Informal Networking and Industrial Life Cycles
Modern industrial development processes of new technologies are characterized by an increasing complexity and interdependence of different actors combining different knowledge assets. Today, hardly any innovation can be assigned to a specific technological field. Also, the sciences are becoming increasingly differentiated and specialized, thus enhancing the necessity of horizontal and vertical knowledge transfer between the actors of innovation processes. In this context, where single actors and even single firms are unable to keep pace with technological progress, the access to external knowledge sources via informal know-how exchange networks increasingly gains in importance. In the paper a synergetic modelling framework of the evolution of informal networks is combined with time patterns of the industrial evolution sketched by the theory of industry life cycles. Integrating timeindependent transition rates excludes the possibility of analytical solutions, so numerical simulation experiments have to be performed. The results of these experiments show structural developments at least qualitatively according to the predictions of life cycle theory. Most unexpectedly - from a traditional point of view - large informal networks as a potential source of technological spillovers can be observed in a state of the industry life cycle where R&D endeavours of firms are assumed to be already concentrated on exploiting scale economies and process technologies and where intuitively a strategy of keeping new know-how secret would be expected.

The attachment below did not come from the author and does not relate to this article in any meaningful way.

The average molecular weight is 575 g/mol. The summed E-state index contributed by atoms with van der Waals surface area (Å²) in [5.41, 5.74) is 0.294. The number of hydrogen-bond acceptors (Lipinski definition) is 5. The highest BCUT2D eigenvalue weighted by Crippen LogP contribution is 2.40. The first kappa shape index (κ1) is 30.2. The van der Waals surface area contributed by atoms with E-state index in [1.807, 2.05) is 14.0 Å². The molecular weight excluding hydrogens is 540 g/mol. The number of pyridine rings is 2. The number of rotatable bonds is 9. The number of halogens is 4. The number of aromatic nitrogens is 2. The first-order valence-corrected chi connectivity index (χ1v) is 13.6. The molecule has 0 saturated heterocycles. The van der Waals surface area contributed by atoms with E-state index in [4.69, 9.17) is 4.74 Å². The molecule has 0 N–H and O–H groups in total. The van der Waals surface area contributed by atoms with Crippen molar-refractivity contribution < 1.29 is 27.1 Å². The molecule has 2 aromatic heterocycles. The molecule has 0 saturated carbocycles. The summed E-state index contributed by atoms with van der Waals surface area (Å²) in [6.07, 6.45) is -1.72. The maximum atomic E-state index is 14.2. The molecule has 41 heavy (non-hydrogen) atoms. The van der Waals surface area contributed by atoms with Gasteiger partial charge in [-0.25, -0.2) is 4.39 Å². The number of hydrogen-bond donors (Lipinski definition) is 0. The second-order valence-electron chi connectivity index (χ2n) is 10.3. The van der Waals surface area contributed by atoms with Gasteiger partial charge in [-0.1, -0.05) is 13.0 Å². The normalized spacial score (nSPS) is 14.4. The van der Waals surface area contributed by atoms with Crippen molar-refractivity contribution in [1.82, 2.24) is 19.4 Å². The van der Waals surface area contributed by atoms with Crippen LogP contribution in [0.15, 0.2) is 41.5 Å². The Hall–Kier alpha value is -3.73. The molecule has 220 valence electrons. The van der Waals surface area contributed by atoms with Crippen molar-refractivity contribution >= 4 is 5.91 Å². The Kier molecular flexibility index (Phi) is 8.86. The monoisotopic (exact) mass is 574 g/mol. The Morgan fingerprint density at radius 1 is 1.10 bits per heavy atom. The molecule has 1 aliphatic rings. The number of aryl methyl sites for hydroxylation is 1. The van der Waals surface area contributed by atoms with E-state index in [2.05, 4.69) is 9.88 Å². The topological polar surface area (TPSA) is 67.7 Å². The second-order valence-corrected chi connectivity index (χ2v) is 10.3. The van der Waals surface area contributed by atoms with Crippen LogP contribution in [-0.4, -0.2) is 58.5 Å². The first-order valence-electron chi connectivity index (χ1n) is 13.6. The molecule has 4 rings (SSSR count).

|Date of creation:||Nov 1999|
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- Mody, Ashoka, 1993. "Learning through alliances," Journal of Economic Behavior & Organization, Elsevier, vol. 20(2), pages 151-170, February.
- Steven Klepper & Kenneth L. Simons, 2000. "The Making of an Oligopoly: Firm Survival and Technological Change in the Evolution of the U.S. Tire Industry," Journal of Political Economy, University of Chicago Press, vol. 108(4), pages 728-760, August.
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- Klepper, Steven, 1997. "Industry Life Cycles," Industrial and Corporate Change, Oxford University Press, vol. 6(1), pages 145-81.
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